Deep yellow wood

Deep yellow wood

It feels great to grow native plants, but to grow one that has observable environmental benefits and a striking habit adds to that feeling. The deep yellow wood (Rhodosphaera rhodanthema), found naturally between the Macleay River in NSW and Maryborough and inland to the Bunya Mountains, has both attributes. This beautiful small tree has a cylindrical trunk whose heart wood is deep yellow when first cut (hence its common name) and a rounded canopy of alternate, pinnate, green leaves. Between September and October large, terminal panicles of small bright-red flowers that attract native bees emanate from each branchlet. These are followed by clusters of green fruit which turn chestnut brown and shiny. The scientific name is derived from ancient Greek – rhodon (rose) and sphaera (ball) referring to the reddish fruit and anthema (from anthos) meaning red flower.

This bushy, fast growing dry rainforest species is highly adaptable. It grows in most soils that are well drained, is tolerant to drought, moderate frosts and tropical heat and can withstand both full and partial sun. Of major consideration is the fact that the deep yellow wood is hard to set alight and so is an ideal tree for areas prone to bushfire. Since its initial growth is rapid, it is an excellent replacement tree for the invasive, exotic camphor laurel and jacaranda. As its roots are non-invasive, this tree can be grown in gardens, as a street tree and along roadsides. Its dense, columnar shape suits its role as a windbreak or screen species. It also makes an attractive indoor plant.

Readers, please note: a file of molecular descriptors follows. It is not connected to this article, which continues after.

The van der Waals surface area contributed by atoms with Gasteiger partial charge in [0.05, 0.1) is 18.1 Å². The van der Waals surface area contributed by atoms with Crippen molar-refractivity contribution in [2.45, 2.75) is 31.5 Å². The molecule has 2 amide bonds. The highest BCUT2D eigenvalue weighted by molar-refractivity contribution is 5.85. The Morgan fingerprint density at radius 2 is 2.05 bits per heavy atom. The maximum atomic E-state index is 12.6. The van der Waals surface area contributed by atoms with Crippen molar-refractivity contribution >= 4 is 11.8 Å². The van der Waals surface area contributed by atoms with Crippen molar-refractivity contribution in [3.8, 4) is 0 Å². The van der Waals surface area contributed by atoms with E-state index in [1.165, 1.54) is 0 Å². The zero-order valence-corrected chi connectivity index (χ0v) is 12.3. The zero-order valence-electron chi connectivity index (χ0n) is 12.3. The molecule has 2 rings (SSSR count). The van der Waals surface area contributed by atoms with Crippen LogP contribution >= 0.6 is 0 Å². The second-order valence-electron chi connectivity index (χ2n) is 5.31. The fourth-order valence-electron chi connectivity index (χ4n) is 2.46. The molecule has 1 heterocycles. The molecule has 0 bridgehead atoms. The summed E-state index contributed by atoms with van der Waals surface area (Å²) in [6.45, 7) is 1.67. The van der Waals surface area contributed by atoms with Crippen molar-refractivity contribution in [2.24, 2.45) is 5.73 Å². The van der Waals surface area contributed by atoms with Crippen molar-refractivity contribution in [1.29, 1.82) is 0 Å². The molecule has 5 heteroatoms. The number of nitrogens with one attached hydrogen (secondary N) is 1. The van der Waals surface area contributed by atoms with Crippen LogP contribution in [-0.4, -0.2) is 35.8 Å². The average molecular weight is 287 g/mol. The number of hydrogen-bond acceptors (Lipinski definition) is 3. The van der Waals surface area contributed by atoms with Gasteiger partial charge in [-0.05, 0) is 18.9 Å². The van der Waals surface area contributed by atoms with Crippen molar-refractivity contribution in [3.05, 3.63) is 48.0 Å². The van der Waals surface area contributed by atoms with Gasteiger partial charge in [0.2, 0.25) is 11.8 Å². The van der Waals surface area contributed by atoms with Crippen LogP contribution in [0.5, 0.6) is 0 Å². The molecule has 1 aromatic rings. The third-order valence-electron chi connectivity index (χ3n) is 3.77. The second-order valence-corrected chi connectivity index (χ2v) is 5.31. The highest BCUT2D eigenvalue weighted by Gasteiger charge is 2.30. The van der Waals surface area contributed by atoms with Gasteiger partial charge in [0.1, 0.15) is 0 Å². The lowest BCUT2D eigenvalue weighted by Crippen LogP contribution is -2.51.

Deep yellow wood timber is highly regarded in cabinet making. This soft to moderately hard wood is fine grained with streaky colouring of mustard and yellowy bronze with a silky lustre.

Rhodosphaera rhodanthema, Deep Yellow-wood
Rhodosphaera rhodanthema. Photograph by Neil Murphy.
Rhodosphaera rhodanthema, Deep Yellow-wood
Rhodosphaera rhodanthema. Photograph by Neil Murphy.
Rhodosphaera rhodanthema, Deep Yellow-wood
Rhodosphaera rhodanthema. Photograph by Neil Murphy.

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